2. Texting related issues- Messaging is a convenient way to keep in touch with your friends and relatives but it comes with its set of issues. Continuous texting can also cause vision issues, including dryness, eye strain, fatigue, headaches and sometimes even myopia and near sightedness.  These issues arise because you hold the phone too close to your eyes, staring at the screen for long duration, and you squint or strain to read text displayed in small fonts.
  3. Computer Vision Syndrome- The symptoms are same as digital eye strain, occurs if you stare at computer screens for long periods without blinking, or from too close. It may cause eye strain, headaches, dry eyes, double or blurred vision, burning, itchiness or watering in the eyes. 
  4. Tension Headaches- When you stare at your screen continuously, straining to read or see, it may cause headaches. Screen glare and high contrast between dark-coloured texts and bright screens are usually the reason as your eyes need to work harder while focusing on the screen, leading to headaches.
  5. Retinal Damage – Much has been said about the harmful effects of the blue light emitted by digital devices with LED screens. Direct exposure to these blue lights may cause retinal damage. According to a recent research, children’s eyes absorb more blue light than adults from digital device screens. Studies suggest that continued exposure to blue light over time could lead to damaged retinal cells. This can cause vision problems like age-related macular degeneration. 
  6. Ocular Migraines- One of the offshoots of sitting for hours in front of your screens is that it can trigger ocular migraines. Also known as retinal migraines, ocular migraines usually accompany flashing dots, nausea, sensitivity to flashing lights, temporary blindness, wavy lines, and may or may not accompany a throbbing headache.
  7. Dry Eyes- Dry and irritated eyes is another symptom of long hours of computer and digital devices’ exposure. Dry eyes also increase sensitivity to light and blurred vision. This should not be left unattended as it can adversely impact your eye sight. It is important that you wear anti-glare eyewear to protect your eyes from the computer screens. 

Who is at Greatest Risk of Vision Issues because of digital screen exposure?

Young children now use mobile phones and watch television without any restrictions. They are dependent on it for their studies too as COVID-19 made sure no physical classes could be conducted till the pandemic subsided. Children face a higher risk of vision-related issues, since their eyes are still developing. They do not have the natural defense against blue light found in adult eyes as a result of the lens yellowing with age, which keeps blue light from efficiently penetrating and reaching the retina.

Those who work on computers all day, use phone relentlessly and depend on their smart phones and digital devices for everything, are at a higher risk of eye strain, especially if they do not follow proper eye care practices.

How Can We Prevent Digital Eye Strain?

Here are 10 preventative measures that can help protect your eyes from damage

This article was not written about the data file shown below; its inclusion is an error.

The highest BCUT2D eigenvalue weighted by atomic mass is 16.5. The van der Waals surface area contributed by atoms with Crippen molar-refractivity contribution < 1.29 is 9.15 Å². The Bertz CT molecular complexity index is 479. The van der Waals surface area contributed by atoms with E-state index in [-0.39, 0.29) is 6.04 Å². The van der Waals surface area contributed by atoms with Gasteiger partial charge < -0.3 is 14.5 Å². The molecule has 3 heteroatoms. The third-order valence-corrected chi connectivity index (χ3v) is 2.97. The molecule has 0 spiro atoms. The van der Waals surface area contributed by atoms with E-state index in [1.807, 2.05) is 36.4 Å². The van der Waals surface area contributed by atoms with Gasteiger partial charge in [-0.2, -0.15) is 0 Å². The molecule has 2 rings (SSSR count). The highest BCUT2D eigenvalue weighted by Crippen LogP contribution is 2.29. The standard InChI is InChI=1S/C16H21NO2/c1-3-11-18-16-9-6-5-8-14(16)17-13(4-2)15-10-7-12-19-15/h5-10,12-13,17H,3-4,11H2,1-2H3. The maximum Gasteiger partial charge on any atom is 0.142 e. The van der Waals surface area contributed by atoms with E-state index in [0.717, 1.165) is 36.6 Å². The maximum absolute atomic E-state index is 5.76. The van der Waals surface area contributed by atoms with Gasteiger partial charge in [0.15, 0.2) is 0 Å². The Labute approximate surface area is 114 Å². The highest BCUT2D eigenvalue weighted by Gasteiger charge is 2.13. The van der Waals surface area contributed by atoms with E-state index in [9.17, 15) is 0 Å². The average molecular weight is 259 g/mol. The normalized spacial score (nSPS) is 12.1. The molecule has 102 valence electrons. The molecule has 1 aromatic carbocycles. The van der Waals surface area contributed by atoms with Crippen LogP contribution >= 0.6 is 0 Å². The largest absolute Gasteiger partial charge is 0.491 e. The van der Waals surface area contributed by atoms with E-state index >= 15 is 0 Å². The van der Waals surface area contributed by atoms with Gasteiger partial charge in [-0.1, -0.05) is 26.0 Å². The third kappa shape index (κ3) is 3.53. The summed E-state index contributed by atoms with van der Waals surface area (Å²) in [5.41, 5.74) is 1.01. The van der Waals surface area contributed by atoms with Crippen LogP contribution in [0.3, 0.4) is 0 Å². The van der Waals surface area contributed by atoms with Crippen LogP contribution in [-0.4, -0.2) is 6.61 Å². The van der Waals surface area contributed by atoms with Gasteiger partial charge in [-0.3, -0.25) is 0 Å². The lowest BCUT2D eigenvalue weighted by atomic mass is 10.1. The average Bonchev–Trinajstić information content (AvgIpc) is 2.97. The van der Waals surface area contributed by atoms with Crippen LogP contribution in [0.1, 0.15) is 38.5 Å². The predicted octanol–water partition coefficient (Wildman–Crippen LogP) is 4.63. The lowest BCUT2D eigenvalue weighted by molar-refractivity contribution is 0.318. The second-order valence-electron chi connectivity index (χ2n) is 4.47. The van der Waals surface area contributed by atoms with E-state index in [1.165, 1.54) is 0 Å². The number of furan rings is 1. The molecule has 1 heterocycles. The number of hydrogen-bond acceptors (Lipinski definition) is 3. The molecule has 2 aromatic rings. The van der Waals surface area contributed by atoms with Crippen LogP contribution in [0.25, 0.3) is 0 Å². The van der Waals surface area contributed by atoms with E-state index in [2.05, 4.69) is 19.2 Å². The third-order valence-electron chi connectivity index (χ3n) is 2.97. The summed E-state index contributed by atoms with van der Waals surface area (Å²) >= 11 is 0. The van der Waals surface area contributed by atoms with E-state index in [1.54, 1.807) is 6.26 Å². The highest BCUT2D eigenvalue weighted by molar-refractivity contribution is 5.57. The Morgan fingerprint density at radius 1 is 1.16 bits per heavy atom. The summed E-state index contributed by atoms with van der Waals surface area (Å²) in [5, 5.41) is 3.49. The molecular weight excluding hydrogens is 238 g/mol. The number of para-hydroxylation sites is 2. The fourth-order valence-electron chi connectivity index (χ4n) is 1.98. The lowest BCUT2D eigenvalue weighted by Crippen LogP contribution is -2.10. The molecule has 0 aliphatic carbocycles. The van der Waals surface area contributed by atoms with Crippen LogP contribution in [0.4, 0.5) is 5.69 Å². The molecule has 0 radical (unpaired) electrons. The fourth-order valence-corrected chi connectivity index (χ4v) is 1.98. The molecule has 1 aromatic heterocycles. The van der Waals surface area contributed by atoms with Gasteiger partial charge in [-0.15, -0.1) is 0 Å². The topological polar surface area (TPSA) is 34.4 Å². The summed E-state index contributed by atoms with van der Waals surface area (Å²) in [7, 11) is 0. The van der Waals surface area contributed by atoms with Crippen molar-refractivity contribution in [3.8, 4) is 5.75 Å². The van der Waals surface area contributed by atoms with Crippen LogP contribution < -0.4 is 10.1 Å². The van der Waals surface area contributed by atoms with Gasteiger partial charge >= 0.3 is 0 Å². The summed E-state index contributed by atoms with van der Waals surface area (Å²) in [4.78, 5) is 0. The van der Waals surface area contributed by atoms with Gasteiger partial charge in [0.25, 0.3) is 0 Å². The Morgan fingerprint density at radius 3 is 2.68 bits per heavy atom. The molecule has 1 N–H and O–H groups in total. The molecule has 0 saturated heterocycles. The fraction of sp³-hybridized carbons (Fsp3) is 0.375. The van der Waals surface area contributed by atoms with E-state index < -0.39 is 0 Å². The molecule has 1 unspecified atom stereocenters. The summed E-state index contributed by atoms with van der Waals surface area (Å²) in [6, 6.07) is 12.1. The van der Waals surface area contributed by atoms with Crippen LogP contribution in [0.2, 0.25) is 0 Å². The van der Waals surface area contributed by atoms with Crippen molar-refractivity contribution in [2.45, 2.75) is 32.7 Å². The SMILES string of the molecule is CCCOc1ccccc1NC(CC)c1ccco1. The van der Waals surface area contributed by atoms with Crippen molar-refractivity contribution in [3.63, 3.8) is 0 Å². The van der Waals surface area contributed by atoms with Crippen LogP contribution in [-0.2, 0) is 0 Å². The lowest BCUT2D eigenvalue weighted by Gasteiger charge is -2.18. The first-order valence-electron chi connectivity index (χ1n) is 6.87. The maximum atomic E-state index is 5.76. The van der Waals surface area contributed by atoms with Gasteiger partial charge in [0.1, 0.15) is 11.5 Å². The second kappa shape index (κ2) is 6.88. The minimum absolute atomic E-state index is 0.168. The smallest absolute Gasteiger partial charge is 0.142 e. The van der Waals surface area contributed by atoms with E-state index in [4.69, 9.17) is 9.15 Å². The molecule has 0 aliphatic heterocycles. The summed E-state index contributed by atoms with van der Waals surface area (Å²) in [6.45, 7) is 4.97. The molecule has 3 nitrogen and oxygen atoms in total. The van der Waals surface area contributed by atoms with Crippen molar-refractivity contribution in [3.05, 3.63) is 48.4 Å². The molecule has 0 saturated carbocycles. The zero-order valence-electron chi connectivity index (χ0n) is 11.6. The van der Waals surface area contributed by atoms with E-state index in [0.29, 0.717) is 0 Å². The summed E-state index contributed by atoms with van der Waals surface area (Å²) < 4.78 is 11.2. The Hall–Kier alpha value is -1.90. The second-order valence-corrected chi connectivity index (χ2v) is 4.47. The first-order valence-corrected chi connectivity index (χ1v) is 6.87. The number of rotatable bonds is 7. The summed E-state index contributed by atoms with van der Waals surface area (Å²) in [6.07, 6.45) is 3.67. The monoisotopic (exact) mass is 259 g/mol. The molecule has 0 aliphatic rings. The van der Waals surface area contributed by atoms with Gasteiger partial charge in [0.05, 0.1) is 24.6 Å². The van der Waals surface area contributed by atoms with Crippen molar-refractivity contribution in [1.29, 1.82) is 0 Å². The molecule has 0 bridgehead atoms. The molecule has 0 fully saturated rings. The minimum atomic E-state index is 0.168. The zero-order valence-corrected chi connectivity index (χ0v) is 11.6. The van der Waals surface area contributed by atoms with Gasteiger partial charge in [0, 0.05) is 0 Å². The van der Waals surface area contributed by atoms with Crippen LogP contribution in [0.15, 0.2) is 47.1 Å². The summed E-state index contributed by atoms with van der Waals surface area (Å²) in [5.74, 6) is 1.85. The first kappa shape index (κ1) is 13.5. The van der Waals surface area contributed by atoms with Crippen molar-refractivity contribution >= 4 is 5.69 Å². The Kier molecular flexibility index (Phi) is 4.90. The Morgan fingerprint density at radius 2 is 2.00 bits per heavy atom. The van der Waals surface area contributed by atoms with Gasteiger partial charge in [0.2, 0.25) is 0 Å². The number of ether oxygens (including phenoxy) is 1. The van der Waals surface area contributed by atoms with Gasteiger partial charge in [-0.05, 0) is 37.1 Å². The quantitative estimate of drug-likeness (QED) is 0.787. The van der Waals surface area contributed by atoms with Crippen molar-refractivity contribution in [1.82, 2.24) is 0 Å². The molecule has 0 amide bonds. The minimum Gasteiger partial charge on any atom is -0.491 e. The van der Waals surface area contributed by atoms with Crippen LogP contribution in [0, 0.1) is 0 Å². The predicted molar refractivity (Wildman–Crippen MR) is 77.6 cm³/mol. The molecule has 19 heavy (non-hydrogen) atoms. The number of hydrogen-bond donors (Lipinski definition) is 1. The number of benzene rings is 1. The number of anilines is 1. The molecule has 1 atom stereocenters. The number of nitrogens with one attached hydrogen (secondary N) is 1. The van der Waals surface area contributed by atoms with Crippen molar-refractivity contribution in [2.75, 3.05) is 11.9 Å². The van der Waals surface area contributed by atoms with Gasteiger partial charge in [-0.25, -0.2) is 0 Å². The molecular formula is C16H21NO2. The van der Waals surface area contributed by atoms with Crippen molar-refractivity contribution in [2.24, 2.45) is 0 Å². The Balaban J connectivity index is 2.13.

1. Using an anti-glare screen or coating on devices that you use often to avoid glare from your screens can help prevent eye strain.
  2. Follow the “20-20-20” rule – look away from the screen every 20 minutes, at something 20 feet away, for 20 seconds. You can also massage your eyes periodically for lasting eye strain relief.
  3. Do not keep your phone screen very close to you while reading or watching something on it. Keep your phone as far from your eyes as possible, but at a distance where you can still comfortably read without straining.
  4. Adjust the brightness on your digital display so it matches the brightness of the area around it.
  5. It is very important to maintain a good position while working on your computer. Position yourself at an arm’s length from the computer screen, with the screen just below your eye level.
  6. Do not work continuously in front of the computer. Take frequent breaks to rest your eyes. Stretch, go outside or rest it out.
  7. Get an eye exam regularly to keep your eyes healthy and catch any eye related issue right at the onset, before they get worse.
  8. Make a conscious effort to blink more frequently, since this keeps your eyes clean and lubricated.
  9. Place a light source behind you instead of behind the device, so your eyes don’t have to work so hard to adjust.
  10. Wear glasses with an anti-reflective coating while using any digital device for prolonged periods of time.

If you face any of the symptoms mentioned above, schedule a consultation at  to combat the negative effects of digital eye strain. Our experienced team of ophthalmologists are always there to help you. Our expert Opthalmologists include Dr Anil Wani, Dr Nitin Shetty, Dr Anand Shroff, and Dr Sudha Manjunatha.

Why regular dental checkups are important

You may not consider it important to visit the dentist every six months, but regular dental checkups are just as crucial as regular physical checkups. By visiting the dentist regularly, you may diagnose bigger problems early on, thereby preventing bigger problems from developing because of inattentiveness. Here are some of the most important reasons why you should see your dentist regularly-